- Plant-pollinator interactions are highly important because of its direct link to plant fitness and because such interactions involve species at different trophic levels. Our understanding of competitive and facilitative interactions among plants for pollination is of large importance to govern conservation of species and management of crop production. Still we know little about the scale dependency of plant–plant interactions for pollinator visitation which is central to both basic and applied ecology.
- Here, I tested whether plant–plant interactions for bumblebee visitation and subsequent reproduction were scale-dependent by studying the ecologically and economically important red clover (Trifolium pratense) and its floral neighbourhood. I expected that high floral densities at small scale could trigger facilitative interactions due to concentration effects of pollinators. This was expected to change into competitive interactions when floral densities became higher at coarser scales because of dilution effects. I also expected that increased bumblebee visitation would increase fruit production in red clover.
- The interaction for pollination success in red clover appeared to be scale-dependent in the landscape under study. At plot scale, the bumblebee visitation rate to red clover inflorescences increased with both intra- and interspecific floral density, indicating facilitative interaction for pollinator visitation among red clover flowers and its nearest floral neighbourhood. Increased visitation of bumblebees led to subsequent increased fruit set, but there was a saturating effect as fruit set did not increase when visitation rates exceeded a certain level. As the floral neighbourhood became denser at a coarser scale, the interactions for pollinator visitation changed towards competition.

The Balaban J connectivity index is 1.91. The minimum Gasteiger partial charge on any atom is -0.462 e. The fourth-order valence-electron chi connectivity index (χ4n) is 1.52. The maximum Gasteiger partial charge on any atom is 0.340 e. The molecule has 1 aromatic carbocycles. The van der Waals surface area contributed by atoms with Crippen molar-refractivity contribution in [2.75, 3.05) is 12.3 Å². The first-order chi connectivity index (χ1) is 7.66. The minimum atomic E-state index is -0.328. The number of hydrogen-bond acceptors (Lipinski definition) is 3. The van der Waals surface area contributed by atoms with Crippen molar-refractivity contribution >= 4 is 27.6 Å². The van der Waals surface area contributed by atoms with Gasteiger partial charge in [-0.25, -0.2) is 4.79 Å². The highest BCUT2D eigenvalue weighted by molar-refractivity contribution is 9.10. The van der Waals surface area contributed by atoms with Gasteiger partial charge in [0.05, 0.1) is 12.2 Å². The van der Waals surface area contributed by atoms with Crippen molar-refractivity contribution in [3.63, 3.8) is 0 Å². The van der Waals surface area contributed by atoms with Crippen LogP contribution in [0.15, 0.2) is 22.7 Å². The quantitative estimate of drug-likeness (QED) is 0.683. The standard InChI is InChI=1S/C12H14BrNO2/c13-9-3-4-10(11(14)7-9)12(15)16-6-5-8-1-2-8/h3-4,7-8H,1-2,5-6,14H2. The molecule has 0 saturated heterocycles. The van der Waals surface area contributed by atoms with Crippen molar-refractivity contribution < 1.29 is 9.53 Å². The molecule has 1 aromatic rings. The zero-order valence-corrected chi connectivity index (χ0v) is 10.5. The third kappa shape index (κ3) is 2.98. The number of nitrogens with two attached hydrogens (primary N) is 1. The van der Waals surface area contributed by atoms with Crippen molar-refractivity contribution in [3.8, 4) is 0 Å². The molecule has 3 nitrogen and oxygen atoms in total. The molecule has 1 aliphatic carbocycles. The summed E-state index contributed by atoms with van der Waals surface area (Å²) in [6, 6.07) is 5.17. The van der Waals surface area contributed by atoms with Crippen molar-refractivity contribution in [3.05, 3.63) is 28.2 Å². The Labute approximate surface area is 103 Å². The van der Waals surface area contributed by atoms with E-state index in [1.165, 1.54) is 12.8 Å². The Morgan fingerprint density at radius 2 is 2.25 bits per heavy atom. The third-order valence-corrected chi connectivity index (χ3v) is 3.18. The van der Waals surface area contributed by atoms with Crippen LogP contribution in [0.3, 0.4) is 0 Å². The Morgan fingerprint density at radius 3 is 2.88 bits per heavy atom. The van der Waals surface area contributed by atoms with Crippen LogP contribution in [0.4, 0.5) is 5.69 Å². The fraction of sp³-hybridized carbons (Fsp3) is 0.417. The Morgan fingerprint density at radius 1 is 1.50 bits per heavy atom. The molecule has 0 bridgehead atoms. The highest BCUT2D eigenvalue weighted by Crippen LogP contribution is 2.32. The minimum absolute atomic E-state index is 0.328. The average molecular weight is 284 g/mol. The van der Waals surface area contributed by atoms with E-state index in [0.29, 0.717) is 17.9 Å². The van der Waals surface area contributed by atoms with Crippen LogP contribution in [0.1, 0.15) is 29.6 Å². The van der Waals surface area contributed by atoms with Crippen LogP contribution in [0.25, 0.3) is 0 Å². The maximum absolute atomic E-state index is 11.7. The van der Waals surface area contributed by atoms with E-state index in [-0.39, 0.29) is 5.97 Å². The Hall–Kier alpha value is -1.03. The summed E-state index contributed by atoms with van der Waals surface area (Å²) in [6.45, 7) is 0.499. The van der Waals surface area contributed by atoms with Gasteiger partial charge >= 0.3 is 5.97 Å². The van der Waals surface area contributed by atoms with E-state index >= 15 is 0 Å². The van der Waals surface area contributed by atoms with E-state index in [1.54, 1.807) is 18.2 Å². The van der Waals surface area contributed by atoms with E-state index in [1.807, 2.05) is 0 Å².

- This study shows that key ecological processes such as plant–pollinator interactions may indeed be scale-dependent and that the relative importance of competition and facilitation among plants for attracting pollinators may change with scale. The density of the floral neighbourhood of a focal species (e.g. key-, rare-, crop species) may thus be of large importance for its pollination and fruit production. My findings suggest that increasing floral densities at fine scales may have facilitative effects on pollinator visitation to red clover, whereas pollinators may be drawn away when floral resources become denser at coarser scale.
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